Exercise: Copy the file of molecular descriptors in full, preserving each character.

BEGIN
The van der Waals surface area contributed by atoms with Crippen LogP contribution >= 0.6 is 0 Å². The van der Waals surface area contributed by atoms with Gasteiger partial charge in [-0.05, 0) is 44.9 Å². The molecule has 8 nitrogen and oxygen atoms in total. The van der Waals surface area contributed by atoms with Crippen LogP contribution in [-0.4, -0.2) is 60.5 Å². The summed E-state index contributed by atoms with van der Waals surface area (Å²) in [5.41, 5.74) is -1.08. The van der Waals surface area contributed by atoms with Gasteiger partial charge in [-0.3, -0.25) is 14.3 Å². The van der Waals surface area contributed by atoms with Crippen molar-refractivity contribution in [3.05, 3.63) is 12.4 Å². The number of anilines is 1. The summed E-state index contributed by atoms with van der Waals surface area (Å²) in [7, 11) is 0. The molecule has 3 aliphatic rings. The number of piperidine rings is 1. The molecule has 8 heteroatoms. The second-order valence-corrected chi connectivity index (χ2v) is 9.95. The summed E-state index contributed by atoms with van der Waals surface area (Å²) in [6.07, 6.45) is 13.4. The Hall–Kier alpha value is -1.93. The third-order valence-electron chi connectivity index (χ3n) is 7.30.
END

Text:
The van der Waals surface area contributed by atoms with Crippen LogP contribution >= 0.6 is 0 Å². The van der Waals surface area contributed by atoms with Gasteiger partial charge in [-0.05, 0) is 44.9 Å². The molecule has 8 nitrogen and oxygen atoms in total. The van der Waals surface area contributed by atoms with Crippen LogP contribution in [-0.4, -0.2) is 60.5 Å². The summed E-state index contributed by atoms with van der Waals surface area (Å²) in [5.41, 5.74) is -1.08. The van der Waals surface area contributed by atoms with Gasteiger partial charge in [-0.3, -0.25) is 14.3 Å². The van der Waals surface area contributed by atoms with Crippen molar-refractivity contribution in [3.05, 3.63) is 12.4 Å². The number of anilines is 1. The summed E-state index contributed by atoms with van der Waals surface area (Å²) in [7, 11) is 0. The molecule has 3 aliphatic rings. The number of piperidine rings is 1. The molecule has 8 heteroatoms. The second-order valence-corrected chi connectivity index (χ2v) is 9.95. The summed E-state index contributed by atoms with van der Waals surface area (Å²) in [6.07, 6.45) is 13.4. The Hall–Kier alpha value is -1.93. The third-order valence-electron chi connectivity index (χ3n) is 7.30.